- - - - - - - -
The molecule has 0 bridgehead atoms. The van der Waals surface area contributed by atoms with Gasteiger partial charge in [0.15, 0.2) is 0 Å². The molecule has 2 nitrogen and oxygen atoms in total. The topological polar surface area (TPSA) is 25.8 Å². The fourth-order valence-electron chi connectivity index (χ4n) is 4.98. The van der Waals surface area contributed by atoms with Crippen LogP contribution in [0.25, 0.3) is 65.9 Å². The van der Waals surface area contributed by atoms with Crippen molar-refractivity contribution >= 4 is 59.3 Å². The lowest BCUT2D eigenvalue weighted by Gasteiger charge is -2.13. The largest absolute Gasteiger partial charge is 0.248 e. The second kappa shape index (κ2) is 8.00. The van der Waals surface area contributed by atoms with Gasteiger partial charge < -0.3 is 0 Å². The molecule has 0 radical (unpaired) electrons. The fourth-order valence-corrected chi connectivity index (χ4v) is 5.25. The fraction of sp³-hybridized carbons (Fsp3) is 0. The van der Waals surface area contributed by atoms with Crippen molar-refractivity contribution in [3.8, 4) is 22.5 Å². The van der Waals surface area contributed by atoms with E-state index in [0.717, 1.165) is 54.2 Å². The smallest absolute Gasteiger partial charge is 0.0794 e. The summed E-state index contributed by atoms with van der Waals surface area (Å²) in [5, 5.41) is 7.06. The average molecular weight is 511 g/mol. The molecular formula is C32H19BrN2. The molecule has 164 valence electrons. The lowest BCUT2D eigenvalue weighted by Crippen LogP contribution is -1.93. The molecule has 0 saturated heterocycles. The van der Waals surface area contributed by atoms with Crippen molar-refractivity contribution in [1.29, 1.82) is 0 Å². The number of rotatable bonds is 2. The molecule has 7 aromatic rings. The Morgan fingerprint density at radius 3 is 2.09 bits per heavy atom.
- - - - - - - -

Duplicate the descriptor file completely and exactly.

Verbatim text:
The molecule has 0 bridgehead atoms. The van der Waals surface area contributed by atoms with Gasteiger partial charge in [0.15, 0.2) is 0 Å². The molecule has 2 nitrogen and oxygen atoms in total. The topological polar surface area (TPSA) is 25.8 Å². The fourth-order valence-electron chi connectivity index (χ4n) is 4.98. The van der Waals surface area contributed by atoms with Crippen LogP contribution in [0.25, 0.3) is 65.9 Å². The van der Waals surface area contributed by atoms with Crippen molar-refractivity contribution >= 4 is 59.3 Å². The lowest BCUT2D eigenvalue weighted by Gasteiger charge is -2.13. The largest absolute Gasteiger partial charge is 0.248 e. The second kappa shape index (κ2) is 8.00. The van der Waals surface area contributed by atoms with Gasteiger partial charge < -0.3 is 0 Å². The molecule has 0 radical (unpaired) electrons. The fourth-order valence-corrected chi connectivity index (χ4v) is 5.25. The fraction of sp³-hybridized carbons (Fsp3) is 0. The van der Waals surface area contributed by atoms with Crippen molar-refractivity contribution in [3.8, 4) is 22.5 Å². The van der Waals surface area contributed by atoms with E-state index in [0.717, 1.165) is 54.2 Å². The smallest absolute Gasteiger partial charge is 0.0794 e. The summed E-state index contributed by atoms with van der Waals surface area (Å²) in [5, 5.41) is 7.06. The average molecular weight is 511 g/mol. The molecular formula is C32H19BrN2. The molecule has 164 valence electrons. The lowest BCUT2D eigenvalue weighted by Crippen LogP contribution is -1.93. The molecule has 0 saturated heterocycles. The van der Waals surface area contributed by atoms with Crippen molar-refractivity contribution in [1.29, 1.82) is 0 Å². The number of rotatable bonds is 2. The molecule has 7 aromatic rings. The Morgan fingerprint density at radius 3 is 2.09 bits per heavy atom.